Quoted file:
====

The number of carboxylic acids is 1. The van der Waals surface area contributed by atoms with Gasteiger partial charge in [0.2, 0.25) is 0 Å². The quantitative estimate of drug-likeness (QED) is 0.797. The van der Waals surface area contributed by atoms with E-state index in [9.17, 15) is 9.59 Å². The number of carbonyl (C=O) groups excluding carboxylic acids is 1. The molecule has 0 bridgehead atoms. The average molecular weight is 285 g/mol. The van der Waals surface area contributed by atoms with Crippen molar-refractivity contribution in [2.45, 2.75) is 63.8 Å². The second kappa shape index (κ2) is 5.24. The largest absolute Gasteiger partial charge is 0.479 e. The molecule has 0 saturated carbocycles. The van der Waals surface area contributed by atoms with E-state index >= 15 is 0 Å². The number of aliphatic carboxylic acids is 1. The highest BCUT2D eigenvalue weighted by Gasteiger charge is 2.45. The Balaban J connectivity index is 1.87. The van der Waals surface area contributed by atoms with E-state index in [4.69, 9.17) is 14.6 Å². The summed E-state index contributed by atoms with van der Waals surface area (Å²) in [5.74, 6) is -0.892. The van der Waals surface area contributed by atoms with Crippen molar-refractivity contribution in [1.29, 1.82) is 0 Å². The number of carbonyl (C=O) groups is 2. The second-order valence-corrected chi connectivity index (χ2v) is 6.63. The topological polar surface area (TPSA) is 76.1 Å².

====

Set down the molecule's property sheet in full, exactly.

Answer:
The number of carboxylic acids is 1. The van der Waals surface area contributed by atoms with Gasteiger partial charge in [0.2, 0.25) is 0 Å². The quantitative estimate of drug-likeness (QED) is 0.797. The van der Waals surface area contributed by atoms with E-state index in [9.17, 15) is 9.59 Å². The number of carbonyl (C=O) groups excluding carboxylic acids is 1. The molecule has 0 bridgehead atoms. The average molecular weight is 285 g/mol. The van der Waals surface area contributed by atoms with Crippen molar-refractivity contribution in [2.45, 2.75) is 63.8 Å². The second kappa shape index (κ2) is 5.24. The largest absolute Gasteiger partial charge is 0.479 e. The molecule has 0 saturated carbocycles. The van der Waals surface area contributed by atoms with E-state index >= 15 is 0 Å². The number of aliphatic carboxylic acids is 1. The highest BCUT2D eigenvalue weighted by Gasteiger charge is 2.45. The Balaban J connectivity index is 1.87. The van der Waals surface area contributed by atoms with E-state index in [4.69, 9.17) is 14.6 Å². The summed E-state index contributed by atoms with van der Waals surface area (Å²) in [5.74, 6) is -0.892. The van der Waals surface area contributed by atoms with Crippen molar-refractivity contribution in [1.29, 1.82) is 0 Å². The number of carbonyl (C=O) groups is 2. The second-order valence-corrected chi connectivity index (χ2v) is 6.63. The topological polar surface area (TPSA) is 76.1 Å².